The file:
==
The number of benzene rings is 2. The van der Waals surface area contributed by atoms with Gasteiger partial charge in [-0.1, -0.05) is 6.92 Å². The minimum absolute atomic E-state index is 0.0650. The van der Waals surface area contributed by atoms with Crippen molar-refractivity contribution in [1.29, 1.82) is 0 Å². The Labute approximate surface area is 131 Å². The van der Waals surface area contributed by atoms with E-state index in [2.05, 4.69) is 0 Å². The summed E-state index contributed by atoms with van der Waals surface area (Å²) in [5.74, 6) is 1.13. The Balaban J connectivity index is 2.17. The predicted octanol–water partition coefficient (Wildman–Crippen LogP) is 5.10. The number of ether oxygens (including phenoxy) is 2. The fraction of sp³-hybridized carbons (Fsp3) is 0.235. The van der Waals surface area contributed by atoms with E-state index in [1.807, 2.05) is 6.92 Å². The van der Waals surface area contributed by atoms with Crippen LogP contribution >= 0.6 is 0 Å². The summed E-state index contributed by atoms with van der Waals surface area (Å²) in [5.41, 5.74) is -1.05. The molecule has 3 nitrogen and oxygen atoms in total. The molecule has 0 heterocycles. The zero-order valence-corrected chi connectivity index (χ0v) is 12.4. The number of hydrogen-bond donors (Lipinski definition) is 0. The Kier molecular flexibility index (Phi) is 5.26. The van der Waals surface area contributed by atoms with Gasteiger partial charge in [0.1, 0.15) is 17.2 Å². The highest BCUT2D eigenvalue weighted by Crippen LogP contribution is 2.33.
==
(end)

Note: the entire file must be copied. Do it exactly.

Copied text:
The number of benzene rings is 2. The van der Waals surface area contributed by atoms with Gasteiger partial charge in [-0.1, -0.05) is 6.92 Å². The minimum absolute atomic E-state index is 0.0650. The van der Waals surface area contributed by atoms with Crippen molar-refractivity contribution in [1.29, 1.82) is 0 Å². The Labute approximate surface area is 131 Å². The van der Waals surface area contributed by atoms with E-state index in [2.05, 4.69) is 0 Å². The summed E-state index contributed by atoms with van der Waals surface area (Å²) in [5.74, 6) is 1.13. The Balaban J connectivity index is 2.17. The predicted octanol–water partition coefficient (Wildman–Crippen LogP) is 5.10. The number of ether oxygens (including phenoxy) is 2. The fraction of sp³-hybridized carbons (Fsp3) is 0.235. The van der Waals surface area contributed by atoms with E-state index in [1.807, 2.05) is 6.92 Å². The van der Waals surface area contributed by atoms with Crippen LogP contribution >= 0.6 is 0 Å². The summed E-state index contributed by atoms with van der Waals surface area (Å²) in [5.41, 5.74) is -1.05. The molecule has 3 nitrogen and oxygen atoms in total. The molecule has 0 heterocycles. The zero-order valence-corrected chi connectivity index (χ0v) is 12.4. The number of hydrogen-bond donors (Lipinski definition) is 0. The Kier molecular flexibility index (Phi) is 5.26. The van der Waals surface area contributed by atoms with Gasteiger partial charge in [0.1, 0.15) is 17.2 Å². The highest BCUT2D eigenvalue weighted by Crippen LogP contribution is 2.33.